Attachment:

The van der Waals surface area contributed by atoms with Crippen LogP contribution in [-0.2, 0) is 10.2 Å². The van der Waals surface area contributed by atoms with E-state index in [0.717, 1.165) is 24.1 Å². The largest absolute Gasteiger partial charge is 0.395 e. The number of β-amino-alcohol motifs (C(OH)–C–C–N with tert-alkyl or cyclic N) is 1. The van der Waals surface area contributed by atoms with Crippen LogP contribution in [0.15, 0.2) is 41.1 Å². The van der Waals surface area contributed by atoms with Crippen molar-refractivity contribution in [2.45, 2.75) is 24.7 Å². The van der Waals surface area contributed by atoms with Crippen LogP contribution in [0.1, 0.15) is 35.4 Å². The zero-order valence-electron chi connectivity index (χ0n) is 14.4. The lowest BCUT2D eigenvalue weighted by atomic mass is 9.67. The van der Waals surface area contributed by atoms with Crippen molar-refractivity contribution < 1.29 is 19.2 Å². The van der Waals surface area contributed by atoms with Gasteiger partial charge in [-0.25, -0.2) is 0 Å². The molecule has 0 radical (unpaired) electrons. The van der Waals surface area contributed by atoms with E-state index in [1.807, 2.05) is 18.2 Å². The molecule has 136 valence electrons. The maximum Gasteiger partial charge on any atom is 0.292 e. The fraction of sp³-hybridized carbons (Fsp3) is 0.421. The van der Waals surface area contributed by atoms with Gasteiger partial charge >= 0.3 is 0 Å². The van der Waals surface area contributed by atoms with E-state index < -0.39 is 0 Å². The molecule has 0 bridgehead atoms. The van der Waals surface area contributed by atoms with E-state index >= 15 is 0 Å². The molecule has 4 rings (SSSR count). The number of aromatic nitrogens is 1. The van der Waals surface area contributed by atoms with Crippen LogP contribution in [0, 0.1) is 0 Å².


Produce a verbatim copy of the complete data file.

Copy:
The van der Waals surface area contributed by atoms with Crippen LogP contribution in [-0.2, 0) is 10.2 Å². The van der Waals surface area contributed by atoms with E-state index in [0.717, 1.165) is 24.1 Å². The largest absolute Gasteiger partial charge is 0.395 e. The number of β-amino-alcohol motifs (C(OH)–C–C–N with tert-alkyl or cyclic N) is 1. The van der Waals surface area contributed by atoms with Crippen LogP contribution in [0.15, 0.2) is 41.1 Å². The van der Waals surface area contributed by atoms with Crippen molar-refractivity contribution in [2.45, 2.75) is 24.7 Å². The van der Waals surface area contributed by atoms with Crippen LogP contribution in [0.1, 0.15) is 35.4 Å². The zero-order valence-electron chi connectivity index (χ0n) is 14.4. The lowest BCUT2D eigenvalue weighted by atomic mass is 9.67. The van der Waals surface area contributed by atoms with Crippen molar-refractivity contribution < 1.29 is 19.2 Å². The van der Waals surface area contributed by atoms with Gasteiger partial charge in [-0.25, -0.2) is 0 Å². The molecule has 0 radical (unpaired) electrons. The van der Waals surface area contributed by atoms with E-state index in [1.807, 2.05) is 18.2 Å². The molecule has 136 valence electrons. The maximum Gasteiger partial charge on any atom is 0.292 e. The fraction of sp³-hybridized carbons (Fsp3) is 0.421. The van der Waals surface area contributed by atoms with Gasteiger partial charge >= 0.3 is 0 Å². The van der Waals surface area contributed by atoms with E-state index < -0.39 is 0 Å². The molecule has 0 bridgehead atoms. The van der Waals surface area contributed by atoms with E-state index >= 15 is 0 Å². The molecule has 4 rings (SSSR count). The number of aromatic nitrogens is 1. The van der Waals surface area contributed by atoms with Crippen LogP contribution in [0, 0.1) is 0 Å².